I have been experimenting and applying HTM to real problems recently. And now I want to use HTM in my final project for my machine learning class in my collage. Which could be anything regarding ML. Well… I’m honestly out of new ideas. I can’t think off anything besides anomaly detection, sequence prediction and data classification (by using SP and SDRClassifer).
Writing a proper audio encoder for HTM, the one that mat did way back on youtube lacked a feature that is present in the cochlea and that would be the “heat map of intensity” of a particular tone.
let me give you a clue of how this might look in a list form:
20hz range: [0, 0, 0, 0, 1, 1, 1, 0, 0, 0, 0] - low intensity
20hz range: [0, 0, 1, 1, 1, 1, 1, 1, 1, 0, 0] - high intensity
this form of representation is superior to the classic dial thats sort of similar to a dial you would find on a music mix set found on the scalar encoder
This saves the semantic of the tone while embedding the intensity of the tone that can be later used as a location compass in other projects. Unfortunately you would need to use some Fourier transforms for this kind of encoding. I imagine the human (or any other animals) ear uses an aproximator of that kind to represent soundbytes
Also it would be interesting to see results done both using and not using topology
Need to address that my addition also adds intensity, think of it as “volume” and it gives HTM additional attack vectors, one of them being orientation on which it will build new patterns while still remaining on that frequency region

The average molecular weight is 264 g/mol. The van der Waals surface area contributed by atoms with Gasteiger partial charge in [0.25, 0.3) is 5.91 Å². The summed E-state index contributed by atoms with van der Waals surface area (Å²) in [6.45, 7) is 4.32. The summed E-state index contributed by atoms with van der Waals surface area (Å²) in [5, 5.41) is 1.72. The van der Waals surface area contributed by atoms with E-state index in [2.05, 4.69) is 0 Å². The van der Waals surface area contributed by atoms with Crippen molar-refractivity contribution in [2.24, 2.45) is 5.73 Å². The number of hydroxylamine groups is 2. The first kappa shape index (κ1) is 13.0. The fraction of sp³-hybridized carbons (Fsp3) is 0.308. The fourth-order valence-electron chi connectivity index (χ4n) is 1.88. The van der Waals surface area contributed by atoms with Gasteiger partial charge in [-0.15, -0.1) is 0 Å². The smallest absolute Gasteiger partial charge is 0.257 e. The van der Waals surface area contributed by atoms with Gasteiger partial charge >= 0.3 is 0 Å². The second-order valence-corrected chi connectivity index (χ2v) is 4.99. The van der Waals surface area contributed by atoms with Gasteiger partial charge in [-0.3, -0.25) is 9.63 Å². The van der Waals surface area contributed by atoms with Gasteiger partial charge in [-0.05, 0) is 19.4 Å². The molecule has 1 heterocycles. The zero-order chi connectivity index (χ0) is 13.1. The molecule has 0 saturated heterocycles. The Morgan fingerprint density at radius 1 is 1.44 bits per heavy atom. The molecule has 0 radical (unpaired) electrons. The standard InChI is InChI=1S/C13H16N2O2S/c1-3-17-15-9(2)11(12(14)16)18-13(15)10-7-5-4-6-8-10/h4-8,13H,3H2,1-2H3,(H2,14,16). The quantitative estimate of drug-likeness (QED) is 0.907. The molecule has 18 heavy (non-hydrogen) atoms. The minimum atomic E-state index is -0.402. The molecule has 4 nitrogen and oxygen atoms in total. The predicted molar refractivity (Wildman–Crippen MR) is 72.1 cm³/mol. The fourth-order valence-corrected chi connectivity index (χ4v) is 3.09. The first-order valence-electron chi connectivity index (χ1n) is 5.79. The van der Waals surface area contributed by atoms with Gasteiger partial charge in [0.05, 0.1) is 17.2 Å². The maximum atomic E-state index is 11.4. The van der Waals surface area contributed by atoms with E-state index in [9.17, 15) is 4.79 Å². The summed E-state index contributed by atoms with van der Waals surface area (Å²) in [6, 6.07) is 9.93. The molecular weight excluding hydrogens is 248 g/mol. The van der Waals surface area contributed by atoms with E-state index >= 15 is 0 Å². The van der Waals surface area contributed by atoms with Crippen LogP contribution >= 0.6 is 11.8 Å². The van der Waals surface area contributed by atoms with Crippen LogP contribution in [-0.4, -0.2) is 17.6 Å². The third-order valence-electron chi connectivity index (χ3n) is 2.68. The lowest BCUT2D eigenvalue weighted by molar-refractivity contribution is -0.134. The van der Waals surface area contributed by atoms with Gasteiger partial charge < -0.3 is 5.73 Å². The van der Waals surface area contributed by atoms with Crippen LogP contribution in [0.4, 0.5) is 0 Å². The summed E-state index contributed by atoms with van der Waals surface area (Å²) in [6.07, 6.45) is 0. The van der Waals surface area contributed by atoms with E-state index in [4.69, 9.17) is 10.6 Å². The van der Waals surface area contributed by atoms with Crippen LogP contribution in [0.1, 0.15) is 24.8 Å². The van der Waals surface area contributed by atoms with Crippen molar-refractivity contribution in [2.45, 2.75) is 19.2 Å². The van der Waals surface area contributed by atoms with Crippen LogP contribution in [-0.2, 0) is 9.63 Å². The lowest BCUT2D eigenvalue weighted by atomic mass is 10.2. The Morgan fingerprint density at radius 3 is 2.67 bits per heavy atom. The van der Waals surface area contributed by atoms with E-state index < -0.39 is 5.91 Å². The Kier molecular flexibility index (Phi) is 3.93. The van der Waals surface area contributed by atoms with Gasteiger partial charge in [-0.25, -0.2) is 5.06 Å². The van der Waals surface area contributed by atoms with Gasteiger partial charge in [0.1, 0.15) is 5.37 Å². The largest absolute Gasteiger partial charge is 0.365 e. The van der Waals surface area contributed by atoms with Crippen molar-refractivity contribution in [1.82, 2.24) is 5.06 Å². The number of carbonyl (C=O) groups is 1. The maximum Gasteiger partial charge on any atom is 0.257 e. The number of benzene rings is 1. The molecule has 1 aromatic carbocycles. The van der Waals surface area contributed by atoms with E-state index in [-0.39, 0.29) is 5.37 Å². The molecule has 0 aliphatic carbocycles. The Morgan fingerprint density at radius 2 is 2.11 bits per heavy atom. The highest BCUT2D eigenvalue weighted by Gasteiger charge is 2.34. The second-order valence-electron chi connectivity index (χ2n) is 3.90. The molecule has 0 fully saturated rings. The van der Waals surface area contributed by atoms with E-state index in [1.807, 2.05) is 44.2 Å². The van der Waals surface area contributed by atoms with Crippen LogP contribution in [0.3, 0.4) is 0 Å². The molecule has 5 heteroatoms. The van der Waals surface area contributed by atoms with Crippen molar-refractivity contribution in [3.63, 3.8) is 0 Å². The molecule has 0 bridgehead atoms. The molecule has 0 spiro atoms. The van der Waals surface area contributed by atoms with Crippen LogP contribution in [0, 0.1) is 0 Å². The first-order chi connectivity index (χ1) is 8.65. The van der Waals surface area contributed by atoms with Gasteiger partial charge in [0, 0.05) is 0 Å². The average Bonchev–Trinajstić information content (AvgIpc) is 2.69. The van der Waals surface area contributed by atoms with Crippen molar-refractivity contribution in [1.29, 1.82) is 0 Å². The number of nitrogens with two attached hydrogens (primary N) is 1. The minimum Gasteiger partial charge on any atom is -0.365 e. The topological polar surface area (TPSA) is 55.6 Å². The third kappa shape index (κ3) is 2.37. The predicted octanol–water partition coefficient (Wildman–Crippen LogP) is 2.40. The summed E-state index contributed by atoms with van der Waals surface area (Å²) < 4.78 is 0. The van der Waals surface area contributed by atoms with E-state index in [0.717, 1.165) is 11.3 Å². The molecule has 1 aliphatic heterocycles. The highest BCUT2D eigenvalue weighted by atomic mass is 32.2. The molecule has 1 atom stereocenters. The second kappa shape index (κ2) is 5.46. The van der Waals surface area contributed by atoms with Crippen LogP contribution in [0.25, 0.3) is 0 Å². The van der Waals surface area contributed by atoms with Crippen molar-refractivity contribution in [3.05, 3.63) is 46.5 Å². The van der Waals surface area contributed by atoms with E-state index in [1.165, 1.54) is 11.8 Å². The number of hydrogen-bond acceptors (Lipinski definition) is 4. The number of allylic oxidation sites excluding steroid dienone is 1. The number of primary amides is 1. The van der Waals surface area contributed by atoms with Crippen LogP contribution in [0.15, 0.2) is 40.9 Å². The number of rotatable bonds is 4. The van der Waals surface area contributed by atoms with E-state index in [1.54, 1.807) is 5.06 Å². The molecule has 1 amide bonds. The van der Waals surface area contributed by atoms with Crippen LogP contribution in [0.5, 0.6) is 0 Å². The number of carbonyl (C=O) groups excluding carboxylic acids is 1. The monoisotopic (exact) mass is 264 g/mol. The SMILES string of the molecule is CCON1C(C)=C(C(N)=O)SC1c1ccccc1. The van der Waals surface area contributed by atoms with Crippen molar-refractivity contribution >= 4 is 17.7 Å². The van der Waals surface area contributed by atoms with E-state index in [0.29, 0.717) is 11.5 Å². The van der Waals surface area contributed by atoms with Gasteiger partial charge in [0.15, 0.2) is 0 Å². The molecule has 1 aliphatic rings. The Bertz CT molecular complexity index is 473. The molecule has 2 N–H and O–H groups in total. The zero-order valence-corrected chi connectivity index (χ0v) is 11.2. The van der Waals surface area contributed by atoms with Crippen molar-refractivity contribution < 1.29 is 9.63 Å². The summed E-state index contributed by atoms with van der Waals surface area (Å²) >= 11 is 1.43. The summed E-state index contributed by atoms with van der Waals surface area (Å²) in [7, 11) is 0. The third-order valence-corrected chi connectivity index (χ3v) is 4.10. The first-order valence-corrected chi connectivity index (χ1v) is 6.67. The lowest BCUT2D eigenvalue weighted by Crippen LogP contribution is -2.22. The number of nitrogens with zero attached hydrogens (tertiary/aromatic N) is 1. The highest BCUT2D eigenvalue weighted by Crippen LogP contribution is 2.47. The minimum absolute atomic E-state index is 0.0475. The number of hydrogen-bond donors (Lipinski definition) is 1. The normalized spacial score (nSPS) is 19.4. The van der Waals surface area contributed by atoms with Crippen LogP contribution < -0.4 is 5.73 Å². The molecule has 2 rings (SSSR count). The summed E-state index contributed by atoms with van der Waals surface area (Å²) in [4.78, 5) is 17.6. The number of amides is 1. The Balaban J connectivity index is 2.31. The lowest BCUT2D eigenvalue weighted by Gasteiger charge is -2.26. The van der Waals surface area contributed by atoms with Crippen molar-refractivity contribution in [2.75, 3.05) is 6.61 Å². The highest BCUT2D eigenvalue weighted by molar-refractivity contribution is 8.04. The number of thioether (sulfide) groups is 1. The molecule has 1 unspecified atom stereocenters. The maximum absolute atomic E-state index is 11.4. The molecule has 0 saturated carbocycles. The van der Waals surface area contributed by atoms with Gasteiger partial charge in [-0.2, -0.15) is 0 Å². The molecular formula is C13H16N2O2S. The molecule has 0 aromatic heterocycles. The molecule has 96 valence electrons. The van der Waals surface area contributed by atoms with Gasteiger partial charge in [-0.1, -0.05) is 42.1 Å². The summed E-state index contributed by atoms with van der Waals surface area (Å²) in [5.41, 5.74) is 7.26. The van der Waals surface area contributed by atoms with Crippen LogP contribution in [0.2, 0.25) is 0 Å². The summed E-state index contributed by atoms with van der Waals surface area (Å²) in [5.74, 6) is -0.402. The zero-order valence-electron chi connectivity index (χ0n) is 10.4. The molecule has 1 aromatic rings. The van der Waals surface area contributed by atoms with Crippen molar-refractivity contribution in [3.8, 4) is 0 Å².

I think just changing the encoding from what they already have built to what i’ve added is basically 10-15 min work
One of the things I wanted to do was to try and get the computer to build a model of the world and make predictions about what will happen. I was thinking of having a simple 2D world with a ball that falls and reacts with an environment.
I don’t really know if it would work or what the results would be but I was thinking of once the agent had learned a model of the world I could use it to then drive the simulation and get the ball to fall and react in a realistic way using the HTM prediction as the next frame of the simulation and recursively repeating the prediction.
There is an OpenAI “gym” for some simple video games, like Super Mario
The API lets you run the video game emulator, and sends you a simplified ‘tile’ representation of the game,
which might be easy to feed to an HTM.
I’d like to see something which predicts what will happen if one of the ‘goombas’ is seen, or if you move the player towards one of them, predicts that your player will die.
The sensor data is available as a 2D array of ‘tiles’, each one represents what object is at a location on a maybe 40 x 20 grid or something.
I don’t know the best way to encode that into HTM sparse data inputs, but it would be nice to separate it out into X and Y velocity of objects or something which reasonably closely matches what a real visual system of an animal might be putting out.